Europe's steel industry yet to feel the full force of the carbon market
Critics of the EU carbon market contend that Europe’s policymakers are fools for indulging in such virtue signalling at a time when society, especially the poorest, are hurting under intense inflationary pressures.
Regular readers will know that revenue from auctioned EU carbon allowances (EUAs) can be redirected by member states to support low-income households. In addition, the longer that decarbonisation is delayed, the higher the overall cost to society, adding to future inflationary pressures felt by all.
Nevertheless, one of the frequent criticisms is that high carbon prices are responsible for the increase in energy costs seen over the past couple of years. However, data shows that carbon only accounts for around 10-15% of the increase in the cost of electricity. The massive hike in natural gas prices over the same period the dominant factor driving higher power prices.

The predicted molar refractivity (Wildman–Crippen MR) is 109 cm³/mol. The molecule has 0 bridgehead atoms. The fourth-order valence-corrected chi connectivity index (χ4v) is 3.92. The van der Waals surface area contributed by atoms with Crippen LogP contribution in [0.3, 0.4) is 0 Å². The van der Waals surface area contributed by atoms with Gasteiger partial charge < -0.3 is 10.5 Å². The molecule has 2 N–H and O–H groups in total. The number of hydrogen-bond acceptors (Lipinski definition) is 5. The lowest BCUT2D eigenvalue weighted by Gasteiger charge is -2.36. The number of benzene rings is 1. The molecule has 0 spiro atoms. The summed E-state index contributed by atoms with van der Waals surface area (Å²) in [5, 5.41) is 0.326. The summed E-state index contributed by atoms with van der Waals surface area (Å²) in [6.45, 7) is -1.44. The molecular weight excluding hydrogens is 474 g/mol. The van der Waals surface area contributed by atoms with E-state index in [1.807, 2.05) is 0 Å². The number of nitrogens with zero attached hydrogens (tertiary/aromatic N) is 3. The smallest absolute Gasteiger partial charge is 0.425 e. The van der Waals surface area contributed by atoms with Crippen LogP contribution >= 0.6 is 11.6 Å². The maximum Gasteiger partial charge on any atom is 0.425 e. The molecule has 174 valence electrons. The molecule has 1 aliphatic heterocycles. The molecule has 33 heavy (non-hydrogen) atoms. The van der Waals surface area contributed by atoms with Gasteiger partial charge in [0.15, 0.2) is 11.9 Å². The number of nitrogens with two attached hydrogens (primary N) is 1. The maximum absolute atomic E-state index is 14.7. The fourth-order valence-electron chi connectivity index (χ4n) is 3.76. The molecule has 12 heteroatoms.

Given it involves a highly energy intensive production process, another recent criticism of the EU carbon market is that it is also causing inflationary pressures in the steel market.
Higher steel prices are an additional cost for consumers of cars, household appliances and other products of course, but they also present an additional burden for governments wanting to build out the infrastructure required to decarbonise our economy - whether that is wind turbines or low emission maritime transport, for example.
So is it true that the steel market has been supported by high carbon prices, and if not, when will the impact be felt?